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Crop competition halves weed seed numbers

Wheat and canola crops offer growers some really practical options to improve crop competition against weeds, particularly grasses, and vastly reduce weed seed set.

Researchers at the University of Adelaide, led by Dr Chris Preston and with GRDC investment, conducted an extensive study to identify the agronomic factors that promote strong early crop growth.

They found that simple strategies of growing hybrid canola and sowing wheat early, can couple with pre-emergent herbicides to achieve a very effective double-knock. The result is more yield, less weed seed produced and less selection pressure on the herbicides.

“In the canola trial we used a range of pre-emergent herbicides and compared open pollinated and hybrid canola,” says Chris. “The bottom line of our trial is that if you grow a hybrid canola with pre-emergent herbicides and do nothing else different, you’re going to reduce your grass weed seed set by 50 per cent.”

If you grow a hybrid canola with pre-emergent herbicides (left) and do nothing else different, you’re going to reduce your grass weed seed set by 50 per cent (right, conventional canola and no pre-emergent herbicide).

This level of non-herbicide weed control was also measured in an Australian-first study that looked at the competitive ability of 16 canola genotypes against annual ryegrass and volunteer wheat over two contrasting seasons, led by Professor Deirdre Lemerle at Charles Sturt University.

In a separate trial conducted by Rohan Brill, former research and development agronomist, NSW DPI based in Wagga Wagga, and colleagues at Trangie and Tamworth, a rule of thumb was established that seed size had a greater effect on early biomass production in canola than did cultivar type (hybrid vs OP). This gave rise to the recommendation that all farmer-retained OP canola seed be cleaned and graded to collect planting seed that is 2 mm in diameter or larger.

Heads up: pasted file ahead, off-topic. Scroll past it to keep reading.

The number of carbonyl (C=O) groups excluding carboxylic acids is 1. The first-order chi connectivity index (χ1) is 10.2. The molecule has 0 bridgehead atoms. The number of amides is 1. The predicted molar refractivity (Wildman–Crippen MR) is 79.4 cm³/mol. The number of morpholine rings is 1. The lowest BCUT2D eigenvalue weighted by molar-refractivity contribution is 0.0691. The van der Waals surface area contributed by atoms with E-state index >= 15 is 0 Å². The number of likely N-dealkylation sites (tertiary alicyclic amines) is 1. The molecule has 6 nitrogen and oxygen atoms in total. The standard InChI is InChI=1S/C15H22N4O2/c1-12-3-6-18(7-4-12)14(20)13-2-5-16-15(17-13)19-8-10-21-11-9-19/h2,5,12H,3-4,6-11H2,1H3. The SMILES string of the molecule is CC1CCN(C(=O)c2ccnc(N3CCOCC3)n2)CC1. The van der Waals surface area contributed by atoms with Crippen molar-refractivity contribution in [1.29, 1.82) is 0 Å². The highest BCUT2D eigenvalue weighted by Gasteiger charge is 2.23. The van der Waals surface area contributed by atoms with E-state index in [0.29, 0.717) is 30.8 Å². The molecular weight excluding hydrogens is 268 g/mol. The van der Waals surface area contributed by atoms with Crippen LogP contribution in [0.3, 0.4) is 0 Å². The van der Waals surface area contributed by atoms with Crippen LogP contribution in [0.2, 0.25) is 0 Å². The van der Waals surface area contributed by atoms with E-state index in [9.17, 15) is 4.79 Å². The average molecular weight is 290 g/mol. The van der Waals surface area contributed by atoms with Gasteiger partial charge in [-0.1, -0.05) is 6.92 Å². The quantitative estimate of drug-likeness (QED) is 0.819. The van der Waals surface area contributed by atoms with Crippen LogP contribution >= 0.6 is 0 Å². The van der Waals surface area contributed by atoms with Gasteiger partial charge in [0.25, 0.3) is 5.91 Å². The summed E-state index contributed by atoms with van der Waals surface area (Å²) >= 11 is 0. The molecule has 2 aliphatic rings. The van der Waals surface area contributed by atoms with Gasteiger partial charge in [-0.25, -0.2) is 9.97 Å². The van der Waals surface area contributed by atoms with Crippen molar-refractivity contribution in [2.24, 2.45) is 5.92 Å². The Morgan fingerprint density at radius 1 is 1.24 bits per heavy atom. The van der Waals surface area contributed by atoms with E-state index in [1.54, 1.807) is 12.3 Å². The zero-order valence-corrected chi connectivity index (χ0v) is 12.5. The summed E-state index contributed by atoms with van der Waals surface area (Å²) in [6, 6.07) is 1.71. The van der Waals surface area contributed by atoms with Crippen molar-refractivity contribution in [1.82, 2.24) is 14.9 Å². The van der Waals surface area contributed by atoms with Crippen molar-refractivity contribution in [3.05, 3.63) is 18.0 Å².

Their study showed that sowing large canola seed, regardless of the cultivar, is key to strong early crop growth and the crop’s ability to compete with weeds.

Having observed that later planted wheat often hosts more weeds, the Adelaide University team looked at the effect of planting wheat as early as possible.

“Our previous idea for managing weedy paddocks was to delay sowing, apply another knockdown treatment to control more weeds and then put the crop in,” says Chris. “In this trial we found that even in weedy paddocks you can put the wheat in early with a robust pre-emergent herbicide package, and the result is more wheat yield and less ryegrass seed at the end of the season.”

Dr Chris Preston, University of Adelaide, says if you sow the right wheat variety early and apply the right pre-emergent herbicide package, you can halve your grass weed numbers, just from competition in the middle part of the season, and you don’t have to change anything else.

“If you sow the right variety early and apply the right pre-emergent herbicide package, again you can halve your grass weed numbers, just from competition in the middle part of the season and you don’t have to change anything else.”

There are a few practicalities to consider when looking to sow wheat earlier. Firstly, you need to choose a variety that will still flower in the right flowering window for your location. If you are sowing several weeks earlier than normal you need a longer season variety to manage frost and heat risk at the end of the season.

Crop competition trial site at Roseworthy, SA.

Secondly, if you are sowing completely dry, then most of the pre-emergent herbicide options are open to you. If there is some soil moisture, but not enough for crop germination, some of the pre-emergent herbicides will not perform well. You need to give careful consideration to your choice of herbicide to suit the environmental conditions of each season.

These findings underpin WeedSmart’s aim, to promote farming systems that produce ‘more yield and less weeds’.

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